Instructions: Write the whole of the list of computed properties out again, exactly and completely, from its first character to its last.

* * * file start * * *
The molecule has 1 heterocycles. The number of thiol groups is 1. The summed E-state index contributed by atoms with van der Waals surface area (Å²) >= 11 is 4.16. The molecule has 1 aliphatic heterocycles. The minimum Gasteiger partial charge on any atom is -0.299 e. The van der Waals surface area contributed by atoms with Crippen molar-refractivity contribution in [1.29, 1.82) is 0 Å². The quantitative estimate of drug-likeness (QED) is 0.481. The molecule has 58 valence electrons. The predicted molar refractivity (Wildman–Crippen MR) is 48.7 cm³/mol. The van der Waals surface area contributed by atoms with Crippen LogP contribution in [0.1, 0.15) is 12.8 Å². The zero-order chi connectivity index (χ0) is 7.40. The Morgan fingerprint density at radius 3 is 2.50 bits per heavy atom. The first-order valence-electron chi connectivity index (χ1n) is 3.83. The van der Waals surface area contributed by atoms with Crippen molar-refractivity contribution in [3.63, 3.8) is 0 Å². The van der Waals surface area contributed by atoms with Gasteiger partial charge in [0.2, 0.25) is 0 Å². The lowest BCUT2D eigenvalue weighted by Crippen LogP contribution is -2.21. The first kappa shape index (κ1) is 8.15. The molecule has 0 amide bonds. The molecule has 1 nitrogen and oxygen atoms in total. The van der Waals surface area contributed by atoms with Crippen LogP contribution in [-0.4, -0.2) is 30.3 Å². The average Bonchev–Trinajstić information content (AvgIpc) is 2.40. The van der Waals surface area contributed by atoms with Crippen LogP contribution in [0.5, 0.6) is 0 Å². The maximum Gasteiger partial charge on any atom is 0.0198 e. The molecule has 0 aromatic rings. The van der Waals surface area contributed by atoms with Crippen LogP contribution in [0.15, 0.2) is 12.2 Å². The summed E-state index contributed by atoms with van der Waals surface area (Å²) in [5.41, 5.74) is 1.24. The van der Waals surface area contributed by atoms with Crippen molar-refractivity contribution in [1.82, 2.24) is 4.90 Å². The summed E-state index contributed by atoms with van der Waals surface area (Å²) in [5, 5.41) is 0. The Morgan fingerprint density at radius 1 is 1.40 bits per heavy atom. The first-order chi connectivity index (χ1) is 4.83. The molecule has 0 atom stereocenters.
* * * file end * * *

The molecule has 1 heterocycles. The number of thiol groups is 1. The summed E-state index contributed by atoms with van der Waals surface area (Å²) >= 11 is 4.16. The molecule has 1 aliphatic heterocycles. The minimum Gasteiger partial charge on any atom is -0.299 e. The van der Waals surface area contributed by atoms with Crippen molar-refractivity contribution in [1.29, 1.82) is 0 Å². The quantitative estimate of drug-likeness (QED) is 0.481. The molecule has 58 valence electrons. The predicted molar refractivity (Wildman–Crippen MR) is 48.7 cm³/mol. The van der Waals surface area contributed by atoms with Crippen LogP contribution in [0.1, 0.15) is 12.8 Å². The zero-order chi connectivity index (χ0) is 7.40. The Morgan fingerprint density at radius 3 is 2.50 bits per heavy atom. The first-order valence-electron chi connectivity index (χ1n) is 3.83. The van der Waals surface area contributed by atoms with Crippen molar-refractivity contribution in [3.63, 3.8) is 0 Å². The van der Waals surface area contributed by atoms with Gasteiger partial charge in [0.2, 0.25) is 0 Å². The lowest BCUT2D eigenvalue weighted by Crippen LogP contribution is -2.21. The first kappa shape index (κ1) is 8.15. The molecule has 0 amide bonds. The molecule has 1 nitrogen and oxygen atoms in total. The van der Waals surface area contributed by atoms with Crippen LogP contribution in [-0.4, -0.2) is 30.3 Å². The average Bonchev–Trinajstić information content (AvgIpc) is 2.40. The van der Waals surface area contributed by atoms with Crippen LogP contribution in [0.5, 0.6) is 0 Å². The maximum Gasteiger partial charge on any atom is 0.0198 e. The molecule has 0 aromatic rings. The van der Waals surface area contributed by atoms with Crippen LogP contribution in [0.15, 0.2) is 12.2 Å². The summed E-state index contributed by atoms with van der Waals surface area (Å²) in [5.41, 5.74) is 1.24. The van der Waals surface area contributed by atoms with Crippen molar-refractivity contribution in [1.82, 2.24) is 4.90 Å². The summed E-state index contributed by atoms with van der Waals surface area (Å²) in [5, 5.41) is 0. The Morgan fingerprint density at radius 1 is 1.40 bits per heavy atom. The first-order chi connectivity index (χ1) is 4.83. The molecule has 0 atom stereocenters.